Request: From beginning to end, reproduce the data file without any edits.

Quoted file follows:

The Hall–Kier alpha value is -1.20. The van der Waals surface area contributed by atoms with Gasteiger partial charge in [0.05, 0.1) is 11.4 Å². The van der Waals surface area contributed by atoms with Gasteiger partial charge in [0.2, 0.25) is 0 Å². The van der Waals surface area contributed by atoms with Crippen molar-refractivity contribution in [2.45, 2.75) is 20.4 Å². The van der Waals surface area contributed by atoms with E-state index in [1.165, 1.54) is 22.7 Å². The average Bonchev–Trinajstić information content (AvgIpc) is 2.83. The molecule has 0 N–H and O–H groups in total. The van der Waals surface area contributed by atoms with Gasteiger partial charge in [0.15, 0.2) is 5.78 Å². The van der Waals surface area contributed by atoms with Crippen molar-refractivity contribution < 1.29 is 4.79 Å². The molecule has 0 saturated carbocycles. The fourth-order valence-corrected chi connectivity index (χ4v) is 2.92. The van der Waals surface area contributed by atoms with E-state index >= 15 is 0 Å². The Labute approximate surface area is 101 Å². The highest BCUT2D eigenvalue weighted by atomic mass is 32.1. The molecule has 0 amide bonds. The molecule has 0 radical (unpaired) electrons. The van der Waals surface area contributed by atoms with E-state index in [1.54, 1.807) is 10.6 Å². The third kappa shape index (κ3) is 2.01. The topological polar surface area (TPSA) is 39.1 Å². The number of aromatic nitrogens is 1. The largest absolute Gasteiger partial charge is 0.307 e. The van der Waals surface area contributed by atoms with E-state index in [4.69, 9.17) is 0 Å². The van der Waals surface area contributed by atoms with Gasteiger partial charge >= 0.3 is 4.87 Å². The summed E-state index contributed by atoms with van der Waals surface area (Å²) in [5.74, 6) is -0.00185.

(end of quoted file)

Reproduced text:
The Hall–Kier alpha value is -1.20. The van der Waals surface area contributed by atoms with Gasteiger partial charge in [0.05, 0.1) is 11.4 Å². The van der Waals surface area contributed by atoms with Gasteiger partial charge in [0.2, 0.25) is 0 Å². The van der Waals surface area contributed by atoms with Crippen molar-refractivity contribution in [2.45, 2.75) is 20.4 Å². The van der Waals surface area contributed by atoms with E-state index in [1.165, 1.54) is 22.7 Å². The average Bonchev–Trinajstić information content (AvgIpc) is 2.83. The molecule has 0 N–H and O–H groups in total. The van der Waals surface area contributed by atoms with Gasteiger partial charge in [0.15, 0.2) is 5.78 Å². The van der Waals surface area contributed by atoms with Crippen molar-refractivity contribution < 1.29 is 4.79 Å². The molecule has 0 saturated carbocycles. The fourth-order valence-corrected chi connectivity index (χ4v) is 2.92. The van der Waals surface area contributed by atoms with E-state index >= 15 is 0 Å². The Labute approximate surface area is 101 Å². The highest BCUT2D eigenvalue weighted by atomic mass is 32.1. The molecule has 0 amide bonds. The molecule has 0 radical (unpaired) electrons. The van der Waals surface area contributed by atoms with E-state index in [1.54, 1.807) is 10.6 Å². The third kappa shape index (κ3) is 2.01. The topological polar surface area (TPSA) is 39.1 Å². The number of aromatic nitrogens is 1. The largest absolute Gasteiger partial charge is 0.307 e. The van der Waals surface area contributed by atoms with E-state index in [4.69, 9.17) is 0 Å². The van der Waals surface area contributed by atoms with Gasteiger partial charge >= 0.3 is 4.87 Å². The summed E-state index contributed by atoms with van der Waals surface area (Å²) in [5.74, 6) is -0.00185.